The Government of Italy was one of the first donor countries to support projects on intangible cultural heritage.
In addition to the obligatory contribution as a State Party to the 2003 Convention, Italy has been the first State to make an additional voluntary contribution to the Intangible Cultural Heritage Fund of €150 000. Through this contribution, Italy wants to support developing countries that are committed to the safeguarding of their Intangible Cultural Heritage as an important element of their sustainable development policies.
Enhancing Women’s Role as Custodians and Artisans of Egyptian Handicrafts01-2005/05-2006, Egypt
For over centuries, women have used their innovative and artistic talents to create artefacts passing them from mother to daughter. The “Tally” embroidery, famous in Upper Egypt, and the cross-stitches embroidery of both Siwa and Sinai are unique forms of art dating back to the 19th century. This heritage is under threat because of the permeation of advanced and easier technologies, and a lack of market awareness.
In response to the threat of industrial standardization, the Egyptian National Council for Women (NCW) has taken initiatives with UNESCO to safeguard Egyptian intangible heritage manifested in the domains of traditional craftsmanship, oral traditions and expressions, proverbs and performing arts. This project included documentation in combination with the collection of all forms and patterns of the Tally. It also aimed at training young women artists, craftsmen, documentalists and teachers in recording and documenting the work and in accessing and retrieving historical artistic records. Furthermore, small-scale enterprises were developed to create gainful employment to women living in underserved regions and villages.
Improved Traditional Bead Production and Marketing in West Africa02-2002/01-2005, Ghana - Mali
Beads are widely used in West African cultures; major passages of life, for instance, are marked by the wearing of appropriate beads. In addition to their function in social and cultural expressions, the continuation of beads production is important for economic empowerment and sustainable development.
With a view to strengthening traditional beads production, the project included a survey on the production of traditional beads in Ghana and Mali and on their marketing. The resulting report led to a monograph entitled “Practical improved bead production manual”, which was distributed to stakeholders in these two countries. In addition, seven bead producers from Ghana and Mali attended a high-level workshop (Murano, Italy) in order to improve their bead production technology and marketing strategies.
This workshop provided the experts with the opportunity to establish an international network and to exchange knowledge. Furthermore, this domain of traditional craftsmanship and know-how, which has been transmitted orally for centuries, is now documented through a manual on bead making techniques. It is expected that this document will be used for vocational education, that it will help bead makers to improve their income, and that it will eventually support them to further develop and transmit their knowledge and skills to future generations.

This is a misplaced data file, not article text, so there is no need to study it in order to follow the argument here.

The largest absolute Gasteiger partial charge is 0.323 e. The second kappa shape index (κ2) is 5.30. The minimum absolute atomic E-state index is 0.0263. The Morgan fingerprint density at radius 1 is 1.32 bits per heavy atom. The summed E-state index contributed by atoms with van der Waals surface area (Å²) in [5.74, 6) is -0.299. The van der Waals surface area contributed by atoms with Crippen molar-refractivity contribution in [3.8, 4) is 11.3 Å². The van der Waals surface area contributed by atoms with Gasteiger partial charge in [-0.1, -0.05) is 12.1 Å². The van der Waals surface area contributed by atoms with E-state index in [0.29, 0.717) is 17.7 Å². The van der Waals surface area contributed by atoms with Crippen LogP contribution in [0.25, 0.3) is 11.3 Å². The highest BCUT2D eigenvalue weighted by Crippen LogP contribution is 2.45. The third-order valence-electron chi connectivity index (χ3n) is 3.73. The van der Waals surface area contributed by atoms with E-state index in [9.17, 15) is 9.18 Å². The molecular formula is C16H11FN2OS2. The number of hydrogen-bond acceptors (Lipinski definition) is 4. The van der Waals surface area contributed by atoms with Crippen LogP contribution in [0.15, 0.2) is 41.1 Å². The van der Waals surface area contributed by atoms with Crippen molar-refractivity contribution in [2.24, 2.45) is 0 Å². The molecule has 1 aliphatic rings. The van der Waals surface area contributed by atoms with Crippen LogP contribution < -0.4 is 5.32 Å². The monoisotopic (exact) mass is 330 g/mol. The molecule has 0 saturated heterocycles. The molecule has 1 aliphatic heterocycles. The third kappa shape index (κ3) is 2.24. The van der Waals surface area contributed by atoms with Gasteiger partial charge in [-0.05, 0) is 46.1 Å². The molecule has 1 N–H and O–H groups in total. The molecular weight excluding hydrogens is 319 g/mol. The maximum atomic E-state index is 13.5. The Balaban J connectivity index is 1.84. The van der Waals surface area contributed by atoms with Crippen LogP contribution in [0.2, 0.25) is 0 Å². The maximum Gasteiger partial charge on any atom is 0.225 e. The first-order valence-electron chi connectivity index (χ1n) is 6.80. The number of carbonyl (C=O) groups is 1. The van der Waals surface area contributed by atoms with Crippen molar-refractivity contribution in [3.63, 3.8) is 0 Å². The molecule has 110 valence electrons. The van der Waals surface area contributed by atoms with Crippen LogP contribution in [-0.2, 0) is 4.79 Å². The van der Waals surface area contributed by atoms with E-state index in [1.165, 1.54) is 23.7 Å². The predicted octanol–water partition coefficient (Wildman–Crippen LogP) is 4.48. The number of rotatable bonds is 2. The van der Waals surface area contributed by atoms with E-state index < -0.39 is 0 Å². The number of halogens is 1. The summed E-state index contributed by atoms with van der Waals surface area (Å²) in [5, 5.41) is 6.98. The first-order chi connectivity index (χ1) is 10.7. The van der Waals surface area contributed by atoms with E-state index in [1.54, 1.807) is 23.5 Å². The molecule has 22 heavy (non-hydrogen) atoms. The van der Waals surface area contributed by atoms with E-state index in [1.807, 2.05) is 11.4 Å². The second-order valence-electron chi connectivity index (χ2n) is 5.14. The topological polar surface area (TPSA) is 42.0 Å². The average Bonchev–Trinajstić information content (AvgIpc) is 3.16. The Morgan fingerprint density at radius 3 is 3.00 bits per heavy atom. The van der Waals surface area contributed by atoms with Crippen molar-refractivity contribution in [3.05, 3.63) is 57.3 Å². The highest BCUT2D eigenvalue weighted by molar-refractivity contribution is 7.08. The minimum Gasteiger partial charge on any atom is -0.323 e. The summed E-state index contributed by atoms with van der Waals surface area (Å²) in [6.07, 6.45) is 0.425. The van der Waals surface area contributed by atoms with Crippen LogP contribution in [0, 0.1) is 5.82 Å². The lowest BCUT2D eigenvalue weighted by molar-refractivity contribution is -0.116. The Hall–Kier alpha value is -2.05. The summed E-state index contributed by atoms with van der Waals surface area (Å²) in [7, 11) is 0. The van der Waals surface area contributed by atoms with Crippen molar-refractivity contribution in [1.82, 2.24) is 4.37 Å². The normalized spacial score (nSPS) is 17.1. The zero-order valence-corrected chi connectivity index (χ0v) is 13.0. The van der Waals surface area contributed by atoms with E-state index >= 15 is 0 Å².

Revitalisation of Traditional Masquerade Performing Arts and Costume Making05-2002/08-2004, Dominica - Saint Lucia - Saint Kitts and Nevis
Masquerade performing arts and costume-making traditions in the Caribbean derive from traditions of enslaved persons brought to the region during the three hundred year Trans-Atlantic Slave Trade. These performing arts, that are rich in symbolism and social values, encompass various significant narrative and creative traditions, and play a vital role in maintaining the cultural identity within a community. However, they are particularly vulnerable to many adverse impacts of globalisation.
- The project was designed to identify, safeguard and revitalise traditional masquerade arts in three Caribbean countries, namely, Saint Lucia, the Commonwealth of Dominica and St Kitts–Nevis
- Transmission of this heritage
- Development of pilot projects in the field of tourism
- Assisting the tradition bearers to implement safeguarding projects
- Establish income-generating activities.
- Community based research and training related to the traditional masquerade arts
- Community based research and training related to costume-making in the Caribbean
- Recognition of the income-generating potential of this art form particularly in the field of tourism
- Economical empowerment of several practitioners and craft workers